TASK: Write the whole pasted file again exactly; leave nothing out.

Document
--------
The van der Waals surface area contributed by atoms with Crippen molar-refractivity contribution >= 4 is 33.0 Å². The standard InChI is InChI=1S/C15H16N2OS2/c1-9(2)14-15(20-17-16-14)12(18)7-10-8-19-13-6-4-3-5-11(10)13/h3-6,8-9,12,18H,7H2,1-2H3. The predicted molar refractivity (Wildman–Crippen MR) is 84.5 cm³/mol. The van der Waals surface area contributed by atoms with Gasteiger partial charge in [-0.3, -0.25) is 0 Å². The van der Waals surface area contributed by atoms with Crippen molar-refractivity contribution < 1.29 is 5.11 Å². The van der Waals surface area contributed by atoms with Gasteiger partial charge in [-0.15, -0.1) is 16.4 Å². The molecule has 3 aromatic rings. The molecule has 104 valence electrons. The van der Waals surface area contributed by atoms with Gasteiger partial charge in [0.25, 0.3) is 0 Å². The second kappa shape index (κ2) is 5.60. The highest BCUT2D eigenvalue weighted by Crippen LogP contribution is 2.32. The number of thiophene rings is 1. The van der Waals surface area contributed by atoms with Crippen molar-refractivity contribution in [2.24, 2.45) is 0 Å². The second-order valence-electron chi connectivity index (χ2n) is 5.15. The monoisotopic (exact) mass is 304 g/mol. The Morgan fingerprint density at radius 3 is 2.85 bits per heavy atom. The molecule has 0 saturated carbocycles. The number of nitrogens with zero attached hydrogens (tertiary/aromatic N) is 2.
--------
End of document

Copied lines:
The van der Waals surface area contributed by atoms with Crippen molar-refractivity contribution >= 4 is 33.0 Å². The standard InChI is InChI=1S/C15H16N2OS2/c1-9(2)14-15(20-17-16-14)12(18)7-10-8-19-13-6-4-3-5-11(10)13/h3-6,8-9,12,18H,7H2,1-2H3. The predicted molar refractivity (Wildman–Crippen MR) is 84.5 cm³/mol. The van der Waals surface area contributed by atoms with Gasteiger partial charge in [-0.3, -0.25) is 0 Å². The van der Waals surface area contributed by atoms with Crippen molar-refractivity contribution < 1.29 is 5.11 Å². The van der Waals surface area contributed by atoms with Gasteiger partial charge in [-0.15, -0.1) is 16.4 Å². The molecule has 3 aromatic rings. The molecule has 104 valence electrons. The van der Waals surface area contributed by atoms with Gasteiger partial charge in [0.25, 0.3) is 0 Å². The second kappa shape index (κ2) is 5.60. The highest BCUT2D eigenvalue weighted by Crippen LogP contribution is 2.32. The number of thiophene rings is 1. The van der Waals surface area contributed by atoms with Crippen molar-refractivity contribution in [2.24, 2.45) is 0 Å². The second-order valence-electron chi connectivity index (χ2n) is 5.15. The monoisotopic (exact) mass is 304 g/mol. The Morgan fingerprint density at radius 3 is 2.85 bits per heavy atom. The molecule has 0 saturated carbocycles. The number of nitrogens with zero attached hydrogens (tertiary/aromatic N) is 2.